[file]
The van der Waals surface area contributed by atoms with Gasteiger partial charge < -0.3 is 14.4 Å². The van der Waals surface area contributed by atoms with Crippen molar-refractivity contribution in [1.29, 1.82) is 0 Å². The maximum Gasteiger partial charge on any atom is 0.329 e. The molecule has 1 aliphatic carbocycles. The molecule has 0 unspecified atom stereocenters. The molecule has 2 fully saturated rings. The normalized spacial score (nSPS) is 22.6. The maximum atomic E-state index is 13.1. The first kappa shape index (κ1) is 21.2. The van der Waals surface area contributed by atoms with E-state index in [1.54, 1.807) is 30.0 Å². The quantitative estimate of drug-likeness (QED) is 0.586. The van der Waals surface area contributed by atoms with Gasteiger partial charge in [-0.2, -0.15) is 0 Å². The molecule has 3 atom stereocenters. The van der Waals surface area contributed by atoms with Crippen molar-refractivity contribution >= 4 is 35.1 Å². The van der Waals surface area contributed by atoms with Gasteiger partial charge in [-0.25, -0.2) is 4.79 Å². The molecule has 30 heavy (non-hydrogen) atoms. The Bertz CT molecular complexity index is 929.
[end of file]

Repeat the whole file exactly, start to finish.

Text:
The van der Waals surface area contributed by atoms with Gasteiger partial charge < -0.3 is 14.4 Å². The van der Waals surface area contributed by atoms with Crippen molar-refractivity contribution in [1.29, 1.82) is 0 Å². The maximum Gasteiger partial charge on any atom is 0.329 e. The molecule has 1 aliphatic carbocycles. The molecule has 0 unspecified atom stereocenters. The molecule has 2 fully saturated rings. The normalized spacial score (nSPS) is 22.6. The maximum atomic E-state index is 13.1. The first kappa shape index (κ1) is 21.2. The van der Waals surface area contributed by atoms with E-state index in [1.54, 1.807) is 30.0 Å². The quantitative estimate of drug-likeness (QED) is 0.586. The van der Waals surface area contributed by atoms with Gasteiger partial charge in [-0.2, -0.15) is 0 Å². The molecule has 3 atom stereocenters. The van der Waals surface area contributed by atoms with Crippen molar-refractivity contribution >= 4 is 35.1 Å². The van der Waals surface area contributed by atoms with Gasteiger partial charge in [-0.25, -0.2) is 4.79 Å². The molecule has 30 heavy (non-hydrogen) atoms. The Bertz CT molecular complexity index is 929.